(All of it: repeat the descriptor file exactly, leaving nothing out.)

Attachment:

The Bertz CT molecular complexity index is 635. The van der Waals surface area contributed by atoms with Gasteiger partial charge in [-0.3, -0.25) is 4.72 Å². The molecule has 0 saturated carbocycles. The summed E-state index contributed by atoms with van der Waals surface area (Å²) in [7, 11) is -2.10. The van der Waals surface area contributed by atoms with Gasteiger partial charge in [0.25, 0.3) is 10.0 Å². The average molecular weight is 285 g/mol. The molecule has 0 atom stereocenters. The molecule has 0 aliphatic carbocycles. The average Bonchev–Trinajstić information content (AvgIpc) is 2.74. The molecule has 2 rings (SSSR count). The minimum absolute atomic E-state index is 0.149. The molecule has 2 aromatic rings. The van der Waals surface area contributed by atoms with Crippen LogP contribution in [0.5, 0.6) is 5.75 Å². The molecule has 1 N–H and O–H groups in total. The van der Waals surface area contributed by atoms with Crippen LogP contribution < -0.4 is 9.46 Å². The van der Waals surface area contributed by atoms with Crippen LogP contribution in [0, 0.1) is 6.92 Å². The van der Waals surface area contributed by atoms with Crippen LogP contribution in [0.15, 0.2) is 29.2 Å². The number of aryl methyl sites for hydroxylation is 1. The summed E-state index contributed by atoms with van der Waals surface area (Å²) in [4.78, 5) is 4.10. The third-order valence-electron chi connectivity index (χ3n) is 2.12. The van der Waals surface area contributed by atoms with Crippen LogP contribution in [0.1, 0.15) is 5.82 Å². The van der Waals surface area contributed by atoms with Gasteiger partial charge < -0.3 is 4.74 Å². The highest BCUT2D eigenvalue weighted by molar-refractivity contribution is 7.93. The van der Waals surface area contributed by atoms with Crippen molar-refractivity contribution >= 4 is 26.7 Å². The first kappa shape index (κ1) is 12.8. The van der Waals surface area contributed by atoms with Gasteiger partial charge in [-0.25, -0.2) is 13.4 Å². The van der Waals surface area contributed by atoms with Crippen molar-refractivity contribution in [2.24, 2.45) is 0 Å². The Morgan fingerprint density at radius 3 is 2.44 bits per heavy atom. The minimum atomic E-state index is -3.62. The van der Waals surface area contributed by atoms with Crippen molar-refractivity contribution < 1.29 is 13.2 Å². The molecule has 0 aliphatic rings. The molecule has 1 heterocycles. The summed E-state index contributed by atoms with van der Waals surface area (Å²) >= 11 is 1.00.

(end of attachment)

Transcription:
The Bertz CT molecular complexity index is 635. The van der Waals surface area contributed by atoms with Gasteiger partial charge in [-0.3, -0.25) is 4.72 Å². The molecule has 0 saturated carbocycles. The summed E-state index contributed by atoms with van der Waals surface area (Å²) in [7, 11) is -2.10. The van der Waals surface area contributed by atoms with Gasteiger partial charge in [0.25, 0.3) is 10.0 Å². The average molecular weight is 285 g/mol. The molecule has 0 atom stereocenters. The molecule has 0 aliphatic carbocycles. The average Bonchev–Trinajstić information content (AvgIpc) is 2.74. The molecule has 2 rings (SSSR count). The minimum absolute atomic E-state index is 0.149. The molecule has 2 aromatic rings. The van der Waals surface area contributed by atoms with Crippen LogP contribution in [0.5, 0.6) is 5.75 Å². The molecule has 1 N–H and O–H groups in total. The van der Waals surface area contributed by atoms with Crippen LogP contribution < -0.4 is 9.46 Å². The van der Waals surface area contributed by atoms with Crippen LogP contribution in [0, 0.1) is 6.92 Å². The van der Waals surface area contributed by atoms with Crippen LogP contribution in [0.15, 0.2) is 29.2 Å². The number of aryl methyl sites for hydroxylation is 1. The summed E-state index contributed by atoms with van der Waals surface area (Å²) in [4.78, 5) is 4.10. The third-order valence-electron chi connectivity index (χ3n) is 2.12. The van der Waals surface area contributed by atoms with Crippen LogP contribution in [0.1, 0.15) is 5.82 Å². The van der Waals surface area contributed by atoms with Gasteiger partial charge < -0.3 is 4.74 Å². The highest BCUT2D eigenvalue weighted by molar-refractivity contribution is 7.93. The van der Waals surface area contributed by atoms with Crippen molar-refractivity contribution >= 4 is 26.7 Å². The first kappa shape index (κ1) is 12.8. The van der Waals surface area contributed by atoms with Gasteiger partial charge in [-0.25, -0.2) is 13.4 Å². The van der Waals surface area contributed by atoms with Crippen molar-refractivity contribution in [2.24, 2.45) is 0 Å². The Morgan fingerprint density at radius 3 is 2.44 bits per heavy atom. The minimum atomic E-state index is -3.62. The van der Waals surface area contributed by atoms with Crippen molar-refractivity contribution < 1.29 is 13.2 Å². The molecule has 0 aliphatic rings. The molecule has 1 heterocycles. The summed E-state index contributed by atoms with van der Waals surface area (Å²) >= 11 is 1.00.